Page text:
For the longest time, there were no laws at all to protect women from sexual harassment at workplaces in India. The Supreme Court’s Vishaka Guidelines (Vishakha vs State of Rajasthan, 1997) were the primary framework followed in case of such abuse. And yet, when finally in 2010 the National Commission for Women submitted a draft on Sexual Harassment at Workplace Bill to the Parliament of India, it too did not include domestic workers. The authorities purportedly argued that the lack of witnesses inside a household would make it difficult to prove instances of sexual harassment, and hence households were excluded from the definition of workplaces. It was only after severe criticism and protest from several quarters, that the Act included domestic workers [6].

However, while in case of other workplaces, the Act mandates the creation of an Internal Complaints Committee, which must take immediate action when a complaint of sexual harassment is made by an employee, in case of domestic workers, this is not possible. The law mandates that every district must have in place a Local Complaints Committee instead, which a woman domestic worker may approach, in case of sexual harassment. This makes their inclusion into the law ineffective in practice, because, added to economic vulnerability of their situation, mistrust in government authorities results in domestic workers’ reluctance in approaching such institutions.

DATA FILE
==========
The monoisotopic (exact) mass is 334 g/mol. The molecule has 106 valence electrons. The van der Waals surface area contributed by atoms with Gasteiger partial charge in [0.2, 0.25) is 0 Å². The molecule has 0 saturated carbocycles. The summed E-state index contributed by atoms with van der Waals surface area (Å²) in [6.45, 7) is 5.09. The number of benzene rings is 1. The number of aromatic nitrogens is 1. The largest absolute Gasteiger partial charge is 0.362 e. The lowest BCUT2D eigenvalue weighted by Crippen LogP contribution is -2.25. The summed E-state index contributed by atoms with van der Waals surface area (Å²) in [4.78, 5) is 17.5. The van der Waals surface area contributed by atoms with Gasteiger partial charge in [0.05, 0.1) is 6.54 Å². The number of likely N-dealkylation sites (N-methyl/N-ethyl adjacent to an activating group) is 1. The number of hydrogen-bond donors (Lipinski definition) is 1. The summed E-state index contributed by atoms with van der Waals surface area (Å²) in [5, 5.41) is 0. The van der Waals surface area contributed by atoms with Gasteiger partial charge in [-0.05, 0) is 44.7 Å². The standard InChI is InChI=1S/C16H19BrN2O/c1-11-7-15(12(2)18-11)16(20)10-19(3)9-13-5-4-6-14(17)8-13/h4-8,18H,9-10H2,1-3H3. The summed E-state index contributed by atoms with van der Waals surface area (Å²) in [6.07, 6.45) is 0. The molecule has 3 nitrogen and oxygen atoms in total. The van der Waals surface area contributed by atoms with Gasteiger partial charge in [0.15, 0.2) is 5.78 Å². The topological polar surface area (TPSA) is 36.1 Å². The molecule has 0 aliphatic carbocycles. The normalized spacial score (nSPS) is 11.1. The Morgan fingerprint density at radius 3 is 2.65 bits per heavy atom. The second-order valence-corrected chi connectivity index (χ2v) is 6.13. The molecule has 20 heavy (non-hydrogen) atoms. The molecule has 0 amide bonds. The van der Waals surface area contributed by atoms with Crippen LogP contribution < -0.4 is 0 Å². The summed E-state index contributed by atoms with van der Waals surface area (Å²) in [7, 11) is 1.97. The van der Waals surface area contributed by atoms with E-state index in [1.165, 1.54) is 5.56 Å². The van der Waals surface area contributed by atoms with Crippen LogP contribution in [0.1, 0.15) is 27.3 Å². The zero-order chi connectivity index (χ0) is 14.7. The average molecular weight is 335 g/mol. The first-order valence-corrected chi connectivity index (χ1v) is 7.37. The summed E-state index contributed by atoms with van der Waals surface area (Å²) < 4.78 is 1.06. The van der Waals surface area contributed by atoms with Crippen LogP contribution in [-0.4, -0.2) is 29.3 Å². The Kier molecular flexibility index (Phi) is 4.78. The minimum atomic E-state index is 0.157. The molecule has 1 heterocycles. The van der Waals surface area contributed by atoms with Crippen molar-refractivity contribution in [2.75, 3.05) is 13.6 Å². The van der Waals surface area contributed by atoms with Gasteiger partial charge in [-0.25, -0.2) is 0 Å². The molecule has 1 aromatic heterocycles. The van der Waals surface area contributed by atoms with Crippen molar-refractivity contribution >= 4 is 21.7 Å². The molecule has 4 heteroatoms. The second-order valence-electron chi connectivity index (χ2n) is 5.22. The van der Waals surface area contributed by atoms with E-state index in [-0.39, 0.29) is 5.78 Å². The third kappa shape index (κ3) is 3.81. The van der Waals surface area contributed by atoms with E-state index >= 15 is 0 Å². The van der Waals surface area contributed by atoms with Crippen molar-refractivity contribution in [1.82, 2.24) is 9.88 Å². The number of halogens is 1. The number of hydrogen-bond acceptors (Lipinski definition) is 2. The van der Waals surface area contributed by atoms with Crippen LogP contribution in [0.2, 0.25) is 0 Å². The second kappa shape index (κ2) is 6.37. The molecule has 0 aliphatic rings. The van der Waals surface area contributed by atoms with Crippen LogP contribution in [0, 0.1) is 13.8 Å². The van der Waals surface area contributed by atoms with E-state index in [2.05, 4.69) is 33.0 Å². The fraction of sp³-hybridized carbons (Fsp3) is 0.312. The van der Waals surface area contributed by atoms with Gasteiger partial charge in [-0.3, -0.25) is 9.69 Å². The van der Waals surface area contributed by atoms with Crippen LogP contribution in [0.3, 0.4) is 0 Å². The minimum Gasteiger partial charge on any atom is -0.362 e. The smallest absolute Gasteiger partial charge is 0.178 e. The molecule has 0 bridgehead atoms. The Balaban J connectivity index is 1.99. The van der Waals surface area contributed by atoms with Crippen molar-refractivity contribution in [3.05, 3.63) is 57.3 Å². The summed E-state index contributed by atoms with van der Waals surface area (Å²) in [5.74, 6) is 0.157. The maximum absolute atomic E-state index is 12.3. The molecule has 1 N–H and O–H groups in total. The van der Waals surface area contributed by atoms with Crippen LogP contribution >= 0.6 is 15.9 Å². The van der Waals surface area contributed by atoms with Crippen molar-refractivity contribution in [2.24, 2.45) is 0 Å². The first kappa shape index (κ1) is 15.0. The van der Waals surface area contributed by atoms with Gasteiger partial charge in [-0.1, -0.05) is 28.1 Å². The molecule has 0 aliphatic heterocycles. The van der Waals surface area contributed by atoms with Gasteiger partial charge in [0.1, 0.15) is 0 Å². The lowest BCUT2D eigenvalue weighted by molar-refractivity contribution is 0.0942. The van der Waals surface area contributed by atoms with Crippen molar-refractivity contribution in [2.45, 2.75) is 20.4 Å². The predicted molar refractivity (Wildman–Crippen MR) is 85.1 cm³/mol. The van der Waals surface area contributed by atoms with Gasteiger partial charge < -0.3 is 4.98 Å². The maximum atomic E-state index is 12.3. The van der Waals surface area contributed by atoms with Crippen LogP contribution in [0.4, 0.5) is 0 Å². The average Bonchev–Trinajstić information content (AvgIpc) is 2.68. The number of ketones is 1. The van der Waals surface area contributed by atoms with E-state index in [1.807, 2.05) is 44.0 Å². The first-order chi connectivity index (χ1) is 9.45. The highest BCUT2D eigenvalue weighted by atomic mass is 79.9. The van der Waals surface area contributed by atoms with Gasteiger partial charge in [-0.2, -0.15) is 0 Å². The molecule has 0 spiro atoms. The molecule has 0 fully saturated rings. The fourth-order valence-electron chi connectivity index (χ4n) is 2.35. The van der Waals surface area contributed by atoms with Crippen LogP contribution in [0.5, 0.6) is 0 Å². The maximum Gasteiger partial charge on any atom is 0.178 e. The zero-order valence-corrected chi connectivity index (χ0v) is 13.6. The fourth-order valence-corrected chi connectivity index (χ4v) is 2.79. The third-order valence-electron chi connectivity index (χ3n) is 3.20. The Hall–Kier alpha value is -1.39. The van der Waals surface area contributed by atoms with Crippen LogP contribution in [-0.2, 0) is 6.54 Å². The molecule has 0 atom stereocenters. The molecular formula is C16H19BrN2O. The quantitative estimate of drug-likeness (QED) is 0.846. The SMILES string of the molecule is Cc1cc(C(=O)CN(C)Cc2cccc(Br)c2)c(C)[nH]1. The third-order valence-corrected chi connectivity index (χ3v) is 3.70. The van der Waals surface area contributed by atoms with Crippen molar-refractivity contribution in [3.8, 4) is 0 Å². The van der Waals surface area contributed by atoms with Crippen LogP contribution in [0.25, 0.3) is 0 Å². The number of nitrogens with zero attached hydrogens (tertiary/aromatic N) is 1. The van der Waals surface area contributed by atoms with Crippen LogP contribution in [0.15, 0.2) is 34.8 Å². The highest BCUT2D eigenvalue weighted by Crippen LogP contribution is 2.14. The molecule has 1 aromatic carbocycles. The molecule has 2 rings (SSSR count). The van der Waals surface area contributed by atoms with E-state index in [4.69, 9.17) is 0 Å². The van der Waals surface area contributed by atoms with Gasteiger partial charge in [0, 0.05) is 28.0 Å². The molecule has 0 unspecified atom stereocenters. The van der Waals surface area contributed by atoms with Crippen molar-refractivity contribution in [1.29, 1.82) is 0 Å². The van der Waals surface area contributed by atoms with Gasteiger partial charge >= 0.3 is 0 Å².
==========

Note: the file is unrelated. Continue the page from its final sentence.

One could argue that unionising domestic workers, in order to make them aware of their economic as well as personal rights can go a long way in redressing this.  There are indeed several workers’ unions that have been working towards this, like the National Domestic Workers Movement, for example, which has branches in 23 states across the country [7], a lot still remains to be done. Another regulating mechanism could be placement agencies. Yet, commentators like N. Neetha have shown how such recruitment agencies instead often add to the abuse, by withholding wages and providing inadequate training. They are also often unregistered themselves, and the lack of any concrete state mechanism to regulate and monitor such agencies allows them to evade legal supervision[8].